Campaign Like It's 2010: Obama Doubles Down on Bush Tax Cuts
Perhaps student-loan rates weren't sexy enough for campaign season. Perhaps the Obama campaign wanted to steer the focus away from this week's ObamaCare barrage in the House. Perhaps the president needed fresh talking points for a week packed with multiple campaign events.
But around 8 a.m. this morning, the White House sent out an update to President Obama's daily schedule, adding a statement in the East Room around lunchtime on extension of the Bush-era tax cuts -- and rustling up his December 2010 fight that led to a two-year extension of the lower rates.
The Tax Relief, Unemployment Reauthorization, and Job Creation Act of 2010 heralded the beginning of Obama's refrain that the Bush tax cuts shouldn't be continued for the upper-income brackets. That war of words culminated in a compromise temporary extension that was panned by both conservatives and liberals -- sparking the legendary eight-hour-plus "Filibernie" on the Senate floor by Bernie Sanders (I-Vt.).
Now, just four months out from Election Day and nearly six months away from the expiration of the Bush-era tax cuts, Obama is reviving that fight in an attempt to paint himself as the candidate who fights for the middle class in the face of millionaire Mitt Romney.
With rows of cheering supporters in front of him and behind him -- middle-class families and workers who would benefit from extension of the rates, the White House explained -- Obama turned the East Room into a campaign stop and continued the day giving interviews to regional anchors at the White House before heading to closed-door fundraisers at the Mandarin Oriental.
"I believe it’s time to let the tax cuts for the wealthiest Americans -- folks like myself -- to expire," Obama said to applause from his assembled admirers. "I might feel differently if we were still in surplus. But we’ve got this huge deficit, and everybody agrees that we need to do something about these deficits and these debts. So the money we’re spending on these tax cuts for the wealthy is a major driver of our deficit, a major contributor to our deficit, costing us a trillion dollars over the next decade."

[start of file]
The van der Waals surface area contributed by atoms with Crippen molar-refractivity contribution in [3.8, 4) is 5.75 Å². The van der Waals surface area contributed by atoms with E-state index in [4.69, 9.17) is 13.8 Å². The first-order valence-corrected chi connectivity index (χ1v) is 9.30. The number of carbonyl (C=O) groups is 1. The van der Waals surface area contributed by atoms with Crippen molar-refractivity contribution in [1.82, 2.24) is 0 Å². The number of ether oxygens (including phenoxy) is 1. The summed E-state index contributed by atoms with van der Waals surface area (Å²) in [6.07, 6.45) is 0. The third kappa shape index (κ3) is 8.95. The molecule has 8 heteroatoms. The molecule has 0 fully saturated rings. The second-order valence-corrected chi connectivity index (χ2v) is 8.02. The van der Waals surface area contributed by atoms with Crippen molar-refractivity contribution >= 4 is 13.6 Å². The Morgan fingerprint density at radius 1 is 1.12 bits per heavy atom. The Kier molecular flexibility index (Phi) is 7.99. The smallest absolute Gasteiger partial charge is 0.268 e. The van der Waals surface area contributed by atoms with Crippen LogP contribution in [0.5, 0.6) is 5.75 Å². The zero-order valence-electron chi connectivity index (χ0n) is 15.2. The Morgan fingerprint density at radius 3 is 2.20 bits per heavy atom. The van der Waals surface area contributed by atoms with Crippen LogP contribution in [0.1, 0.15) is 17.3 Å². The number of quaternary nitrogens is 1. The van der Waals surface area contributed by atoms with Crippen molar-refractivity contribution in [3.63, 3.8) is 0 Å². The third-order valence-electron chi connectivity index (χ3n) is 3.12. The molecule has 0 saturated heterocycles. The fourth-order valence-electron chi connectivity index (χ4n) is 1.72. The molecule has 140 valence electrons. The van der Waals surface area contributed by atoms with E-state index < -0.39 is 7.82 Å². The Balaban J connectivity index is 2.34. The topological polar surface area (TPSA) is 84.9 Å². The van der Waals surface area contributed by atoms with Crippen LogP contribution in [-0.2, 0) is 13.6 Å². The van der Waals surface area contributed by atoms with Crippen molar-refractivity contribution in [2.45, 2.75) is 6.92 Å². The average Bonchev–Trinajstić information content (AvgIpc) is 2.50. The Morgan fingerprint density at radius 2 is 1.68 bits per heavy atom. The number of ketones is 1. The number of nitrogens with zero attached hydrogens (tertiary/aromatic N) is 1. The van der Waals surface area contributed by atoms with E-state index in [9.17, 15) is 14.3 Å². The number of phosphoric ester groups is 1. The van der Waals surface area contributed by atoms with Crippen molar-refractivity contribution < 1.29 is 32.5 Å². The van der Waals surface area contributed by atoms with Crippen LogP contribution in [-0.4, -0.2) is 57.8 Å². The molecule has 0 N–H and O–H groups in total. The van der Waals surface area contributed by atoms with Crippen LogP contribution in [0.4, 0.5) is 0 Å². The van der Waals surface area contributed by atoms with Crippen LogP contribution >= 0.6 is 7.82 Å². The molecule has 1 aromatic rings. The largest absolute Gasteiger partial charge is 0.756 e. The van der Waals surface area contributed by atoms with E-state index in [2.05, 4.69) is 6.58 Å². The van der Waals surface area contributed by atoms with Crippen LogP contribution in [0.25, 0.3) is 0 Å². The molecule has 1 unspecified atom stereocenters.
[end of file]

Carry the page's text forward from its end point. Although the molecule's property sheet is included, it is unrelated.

Vowing that the American people would side with him, the president challenged Congress to send extensions for all but the wealthy to his desk -- and continue to debate tax cuts for the highest earners.
"And then next year, once the election is over, things have calmed down a little bit, based on what the American people have said and how they’ve spoken during that election, we’ll be in a good position to decide how to reform our entire tax code in a simple way that lowers rates and helps our economy grow, and brings down our deficit," Obama said.
"I hope Congress will join me in doing the right thing," he added from the bully pulpit.
Congress was in no mood to play these campaign games, though.
"President Obama's demand to raise taxes on hardworking families and small businesses comes on the heels of the worst quarter for job growth in two years. The uncertainty that is plaguing our economy is a direct result of the president's insistence on massive tax hikes that will further burden our job creators, already suffering under this administration’s failed economic policies," said Majority Whip Kevin McCarthy (R-Calif.).
He said that later this month House Republicans will counter the president's latest push for the tax hike with a comprehensive tax reform package, and invited Obama "to join this bipartisan effort so we can get America back to work."
"A number of prominent Congressional Democrats are opposed to the president’s call for a massive tax hike – even they know the toll that it will take on private sector job growth," McCarthy said.
But Minority Leader Nancy Pelosi (D-Calif.) and Sen. Chuck Schumer (D-N.Y.), who had been hoping to find middle ground by upping Obama's tax-cut cut-off from $250,000 to $1 million, quickly backed down from their earlier push, with spokesmen promising that the legislators would be "team players" for the president.